Brandon Pardi was found guilty last December of dangerous driving causing the death of three-year-old Bianca Leduc in 2007.
On Tuesday, Quebec court Judge Michel Mercier sentenced Pardi to two years less a day to be served in the community. In the first year, he will be under house arrest with conditions for when he goes out.
Pardi is also forbidden from driving for three years.
His case gained national notoriety when he fought to be tried as a juvenile because the crime occurred on his first day as an adult.
The age battle led to the case getting to trial more than than three years after the death on Oct. 31, 2007.
Citing an Alberta ruling, Quebec court initially said a 24-hour grace period was allowed for someone committing a crime on his or her 18th birthday.
The Crown appealed the Quebec ruling, which was overturned by Superior Court. The Quebec Court of Appeal upheld that decision in 2009, prompting a Supreme Court challenge.
However, Canada's highest court refused to hear his case and Pardi was eventually tried as an adult.
Pardi and a friend were driving separate vehicles in a residential neighbourhood west of Montreal when Pardi lost control while speeding and struck the other car. Pardi's vehicle careened into the yard, killing the girl as she hung Halloween decorations on her babysitter's lawn.
The co-accused, who was a minor at the time, was acquitted after a separate trial heard before youth court last year.
The defence in the Pardi case argued the death was an accident, while the Crown blamed him for a series of poor decisions.
The learner's permit he possessed required he drive with someone with a valid licence and he told the court he didn't know how to handle the manual transmission car he was driving. An expert testified he was driving two or three times the 30 km/h speed limit.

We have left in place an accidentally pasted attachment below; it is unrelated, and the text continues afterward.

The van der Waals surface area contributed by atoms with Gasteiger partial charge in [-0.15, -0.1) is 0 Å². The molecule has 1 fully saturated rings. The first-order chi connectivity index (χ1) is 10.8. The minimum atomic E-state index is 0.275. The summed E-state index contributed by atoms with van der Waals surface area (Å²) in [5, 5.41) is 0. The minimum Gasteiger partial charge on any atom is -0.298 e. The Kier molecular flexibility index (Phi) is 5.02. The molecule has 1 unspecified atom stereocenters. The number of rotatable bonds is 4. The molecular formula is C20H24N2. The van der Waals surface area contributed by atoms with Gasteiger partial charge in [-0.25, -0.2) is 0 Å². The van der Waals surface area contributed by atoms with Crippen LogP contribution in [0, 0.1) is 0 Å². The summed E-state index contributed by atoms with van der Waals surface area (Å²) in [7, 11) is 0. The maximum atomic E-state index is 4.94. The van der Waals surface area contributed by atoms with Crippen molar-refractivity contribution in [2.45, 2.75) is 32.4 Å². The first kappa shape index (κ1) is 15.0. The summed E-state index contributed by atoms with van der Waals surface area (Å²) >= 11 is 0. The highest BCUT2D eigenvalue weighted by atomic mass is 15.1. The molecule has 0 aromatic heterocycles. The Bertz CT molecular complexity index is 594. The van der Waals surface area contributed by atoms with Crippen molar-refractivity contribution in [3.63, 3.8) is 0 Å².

Tuesday's sentence drew the ire of the dead girl's family. Her mother, Nadine Leduc, stormed out of the courtroom cursing at the justice system and crying. She has said previously she holds Pardi responsible for Bianca's death.
Pardi's lawyer, Pierre Joyal, said no sentence would have satisfied the victim's family. He added that vengeance is not the goal of the justice system and refused to call Tuesday's sentence a victory.
"We're not happy, we're not happy," Joyal told reporters.
"Like I mentioned . . . when this case started, , there is no victory, just relief, but we're not happy."
The defence argued that community service or a fine would be sufficient punishment, while the Crown was seeking a four-year prison term.
Crown prosecutor Joey Dubois said a sentence with house arrest is still technically a jail sentence, but added he understands it's not enough for the victim's family and how it could be perceived as sending the wrong message.
Pardi has appealed the guilty verdict.
The Crown has said it will look at the judgment before deciding whether to do the same with the sentence.
— Written by Sidhartha Banerjee in MontrealSuggest a correction